A set of 44 SNPs were selected for further validation and identification of alien addition and translocation lines. For each putative 5MgS-specific SNP, two allele-specific forward primers and one common reverse primer (Additional file 3: Table S1) were designed (KBioscience, Hoddesdon, UK). Genotyping reactions were performed in a final volume of 8.11 μl, which included a reaction mix: 4.0 μl of 2x reaction mix (per reaction) (KBioscience, Hoddesdon, UK), and 0.11 ul assay mix (per reaction) and ~20 ng of genomic DNA (4.0 μL). The following cycling conditions were used: 94°C for 15 minutes; and 35 cycles of 94°C for 10 seconds and 60°C for 1 minute, followed by 35°C for 30 seconds for plate reading. All reactions used a CFX96 Touch™ Real-Time PCR Detection System (Bio-Rad, Hercules, CA, USA), which has an inbuilt fluorescence scanner, and data were analyzed using Bio-Rad CFX manager software under the allelic discrimination mode.

PCR product-based SNP validation

To assess the veracity of the discovered SNPs and estimate the false-positive SNP discovery rate, 15 sequences, with one SNP each, were randomly chosen from the SNP reference sequences. SNP flanking primers were designed with Primer3 (http://bioinfo.ut.ee/primer3-0.4.0/ webcite). Of 15 primers, only 12 primer pairs generated PCR products in both Chinese Spring and Ae. geniculata TA2899. Failure to amplify the target DNA by two primer pairs was due to suboptimal PCR conditions, later confirmed by optimization. The PCR products were eluted from the electrophoresis gels and purified. Purified products were then sequenced with an Applied Biosystems 3730xl DNA Analyzer (Life Technologies, USA) and sequences were aligned and compared for SNPs.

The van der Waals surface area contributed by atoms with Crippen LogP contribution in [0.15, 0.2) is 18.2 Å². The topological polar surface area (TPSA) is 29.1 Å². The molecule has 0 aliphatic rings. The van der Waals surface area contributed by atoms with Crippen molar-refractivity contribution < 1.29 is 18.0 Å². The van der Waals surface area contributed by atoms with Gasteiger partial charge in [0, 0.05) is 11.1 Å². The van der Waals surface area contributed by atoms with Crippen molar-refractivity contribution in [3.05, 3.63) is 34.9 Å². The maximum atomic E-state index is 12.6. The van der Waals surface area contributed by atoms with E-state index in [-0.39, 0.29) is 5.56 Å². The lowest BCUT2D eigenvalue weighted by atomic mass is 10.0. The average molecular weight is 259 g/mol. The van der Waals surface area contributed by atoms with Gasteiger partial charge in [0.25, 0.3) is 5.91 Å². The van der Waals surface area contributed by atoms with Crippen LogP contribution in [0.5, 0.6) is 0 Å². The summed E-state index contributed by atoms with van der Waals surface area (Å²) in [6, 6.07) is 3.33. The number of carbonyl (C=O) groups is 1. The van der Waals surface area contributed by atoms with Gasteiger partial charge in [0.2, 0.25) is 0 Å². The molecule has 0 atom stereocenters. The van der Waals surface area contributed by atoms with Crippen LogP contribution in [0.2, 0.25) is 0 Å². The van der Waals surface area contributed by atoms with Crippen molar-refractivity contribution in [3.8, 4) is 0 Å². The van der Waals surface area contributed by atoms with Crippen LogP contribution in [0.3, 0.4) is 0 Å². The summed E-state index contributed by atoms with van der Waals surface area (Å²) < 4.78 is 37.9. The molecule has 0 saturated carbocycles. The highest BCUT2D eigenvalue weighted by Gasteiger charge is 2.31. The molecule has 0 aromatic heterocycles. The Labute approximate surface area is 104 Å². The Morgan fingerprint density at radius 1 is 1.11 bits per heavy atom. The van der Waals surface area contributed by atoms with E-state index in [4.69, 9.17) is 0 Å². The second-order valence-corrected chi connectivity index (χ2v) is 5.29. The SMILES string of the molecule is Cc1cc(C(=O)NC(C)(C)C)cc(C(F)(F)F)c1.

Availability of supporting data

The 5Mg short arm sequence data has been submitted to SRA under accession SRX474187. An additional table and two additional figures were also included in the manuscript.

Competing interests

The authors declare that they do not have any competing interests.

Authors’ contributions

All the listed authors contributed significantly to the manuscript. VKT, JS, SKS and BSG planned the research. BF, BK and PC contributed to the germplasm development used in the experiments. JV, MK and JD carried out chromosome flow-sorting and DNA amplification experiments. VKT, SW, SKS and EA contributed to DNA sequencing, sequence analysis, SNP discovery, validation and introgression mapping experiments. VKT and BSG prepared the manuscript. All authors read and approved the final manuscript.